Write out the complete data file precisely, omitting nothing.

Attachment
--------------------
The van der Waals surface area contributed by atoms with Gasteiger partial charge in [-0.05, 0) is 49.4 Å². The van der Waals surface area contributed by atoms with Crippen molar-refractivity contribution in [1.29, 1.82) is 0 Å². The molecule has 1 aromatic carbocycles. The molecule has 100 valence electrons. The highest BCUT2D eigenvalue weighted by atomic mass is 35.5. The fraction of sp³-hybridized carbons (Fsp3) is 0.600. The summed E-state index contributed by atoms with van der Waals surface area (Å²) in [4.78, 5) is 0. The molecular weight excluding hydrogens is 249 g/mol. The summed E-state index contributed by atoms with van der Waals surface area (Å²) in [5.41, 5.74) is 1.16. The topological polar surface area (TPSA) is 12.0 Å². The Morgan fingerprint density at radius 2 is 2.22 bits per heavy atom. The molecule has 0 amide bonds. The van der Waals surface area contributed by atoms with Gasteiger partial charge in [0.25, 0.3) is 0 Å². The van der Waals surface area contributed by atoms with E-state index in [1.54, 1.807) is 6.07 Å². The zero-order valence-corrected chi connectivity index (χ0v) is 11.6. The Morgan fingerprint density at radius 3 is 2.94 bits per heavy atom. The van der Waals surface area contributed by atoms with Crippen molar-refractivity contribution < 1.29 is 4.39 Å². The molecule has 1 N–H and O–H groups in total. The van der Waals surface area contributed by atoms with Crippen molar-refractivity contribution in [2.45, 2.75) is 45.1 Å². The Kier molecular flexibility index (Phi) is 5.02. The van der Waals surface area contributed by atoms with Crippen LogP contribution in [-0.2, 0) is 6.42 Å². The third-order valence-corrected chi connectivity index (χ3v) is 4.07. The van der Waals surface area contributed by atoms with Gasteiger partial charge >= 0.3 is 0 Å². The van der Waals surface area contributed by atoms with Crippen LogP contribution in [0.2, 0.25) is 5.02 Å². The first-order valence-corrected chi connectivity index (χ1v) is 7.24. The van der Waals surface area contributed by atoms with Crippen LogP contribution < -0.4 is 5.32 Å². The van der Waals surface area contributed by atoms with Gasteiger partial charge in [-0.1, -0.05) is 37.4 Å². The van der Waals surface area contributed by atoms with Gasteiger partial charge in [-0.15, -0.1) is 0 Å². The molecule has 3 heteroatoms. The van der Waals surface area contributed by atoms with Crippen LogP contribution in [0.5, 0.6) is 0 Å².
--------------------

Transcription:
The van der Waals surface area contributed by atoms with Gasteiger partial charge in [-0.05, 0) is 49.4 Å². The van der Waals surface area contributed by atoms with Crippen molar-refractivity contribution in [1.29, 1.82) is 0 Å². The molecule has 1 aromatic carbocycles. The molecule has 100 valence electrons. The highest BCUT2D eigenvalue weighted by atomic mass is 35.5. The fraction of sp³-hybridized carbons (Fsp3) is 0.600. The summed E-state index contributed by atoms with van der Waals surface area (Å²) in [4.78, 5) is 0. The molecular weight excluding hydrogens is 249 g/mol. The summed E-state index contributed by atoms with van der Waals surface area (Å²) in [5.41, 5.74) is 1.16. The topological polar surface area (TPSA) is 12.0 Å². The Morgan fingerprint density at radius 2 is 2.22 bits per heavy atom. The molecule has 0 amide bonds. The van der Waals surface area contributed by atoms with Gasteiger partial charge in [0.25, 0.3) is 0 Å². The van der Waals surface area contributed by atoms with E-state index in [1.54, 1.807) is 6.07 Å². The zero-order valence-corrected chi connectivity index (χ0v) is 11.6. The Morgan fingerprint density at radius 3 is 2.94 bits per heavy atom. The van der Waals surface area contributed by atoms with Crippen molar-refractivity contribution < 1.29 is 4.39 Å². The molecule has 1 N–H and O–H groups in total. The van der Waals surface area contributed by atoms with Crippen molar-refractivity contribution in [2.45, 2.75) is 45.1 Å². The Kier molecular flexibility index (Phi) is 5.02. The van der Waals surface area contributed by atoms with Crippen LogP contribution in [-0.2, 0) is 6.42 Å². The third-order valence-corrected chi connectivity index (χ3v) is 4.07. The van der Waals surface area contributed by atoms with Gasteiger partial charge >= 0.3 is 0 Å². The van der Waals surface area contributed by atoms with Crippen LogP contribution in [0.2, 0.25) is 5.02 Å². The first-order valence-corrected chi connectivity index (χ1v) is 7.24. The van der Waals surface area contributed by atoms with Crippen LogP contribution < -0.4 is 5.32 Å². The van der Waals surface area contributed by atoms with Gasteiger partial charge in [-0.1, -0.05) is 37.4 Å². The van der Waals surface area contributed by atoms with Gasteiger partial charge in [-0.15, -0.1) is 0 Å². The molecule has 3 heteroatoms. The van der Waals surface area contributed by atoms with Crippen LogP contribution in [0.5, 0.6) is 0 Å².